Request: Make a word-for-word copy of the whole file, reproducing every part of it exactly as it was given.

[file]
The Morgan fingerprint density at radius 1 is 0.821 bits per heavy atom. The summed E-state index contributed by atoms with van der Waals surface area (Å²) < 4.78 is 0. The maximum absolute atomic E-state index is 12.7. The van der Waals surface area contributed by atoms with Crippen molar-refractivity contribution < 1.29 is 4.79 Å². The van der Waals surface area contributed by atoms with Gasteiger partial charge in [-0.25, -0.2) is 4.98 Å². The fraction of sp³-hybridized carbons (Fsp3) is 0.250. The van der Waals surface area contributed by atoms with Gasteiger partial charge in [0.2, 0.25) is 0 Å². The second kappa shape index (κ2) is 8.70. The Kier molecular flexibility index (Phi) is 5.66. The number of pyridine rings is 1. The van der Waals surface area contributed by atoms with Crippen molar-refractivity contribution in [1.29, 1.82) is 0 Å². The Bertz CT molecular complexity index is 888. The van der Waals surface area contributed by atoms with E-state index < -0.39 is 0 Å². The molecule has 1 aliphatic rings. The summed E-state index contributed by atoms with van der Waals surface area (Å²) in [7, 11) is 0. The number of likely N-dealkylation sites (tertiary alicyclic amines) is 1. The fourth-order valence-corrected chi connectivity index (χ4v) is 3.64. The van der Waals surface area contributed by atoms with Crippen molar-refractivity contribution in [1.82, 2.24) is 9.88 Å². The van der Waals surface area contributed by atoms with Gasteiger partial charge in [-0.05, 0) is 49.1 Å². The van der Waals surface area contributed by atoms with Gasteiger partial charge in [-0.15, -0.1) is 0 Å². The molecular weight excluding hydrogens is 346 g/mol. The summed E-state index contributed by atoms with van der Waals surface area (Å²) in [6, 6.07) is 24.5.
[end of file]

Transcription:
The Morgan fingerprint density at radius 1 is 0.821 bits per heavy atom. The summed E-state index contributed by atoms with van der Waals surface area (Å²) < 4.78 is 0. The maximum absolute atomic E-state index is 12.7. The van der Waals surface area contributed by atoms with Crippen molar-refractivity contribution < 1.29 is 4.79 Å². The van der Waals surface area contributed by atoms with Gasteiger partial charge in [-0.25, -0.2) is 4.98 Å². The fraction of sp³-hybridized carbons (Fsp3) is 0.250. The van der Waals surface area contributed by atoms with Gasteiger partial charge in [0.2, 0.25) is 0 Å². The second kappa shape index (κ2) is 8.70. The Kier molecular flexibility index (Phi) is 5.66. The number of pyridine rings is 1. The van der Waals surface area contributed by atoms with Crippen molar-refractivity contribution in [1.29, 1.82) is 0 Å². The Bertz CT molecular complexity index is 888. The van der Waals surface area contributed by atoms with E-state index < -0.39 is 0 Å². The molecule has 1 aliphatic rings. The summed E-state index contributed by atoms with van der Waals surface area (Å²) in [7, 11) is 0. The number of likely N-dealkylation sites (tertiary alicyclic amines) is 1. The fourth-order valence-corrected chi connectivity index (χ4v) is 3.64. The van der Waals surface area contributed by atoms with Crippen molar-refractivity contribution in [1.82, 2.24) is 9.88 Å². The van der Waals surface area contributed by atoms with Gasteiger partial charge in [-0.05, 0) is 49.1 Å². The van der Waals surface area contributed by atoms with Gasteiger partial charge in [-0.15, -0.1) is 0 Å². The molecular weight excluding hydrogens is 346 g/mol. The summed E-state index contributed by atoms with van der Waals surface area (Å²) in [6, 6.07) is 24.5.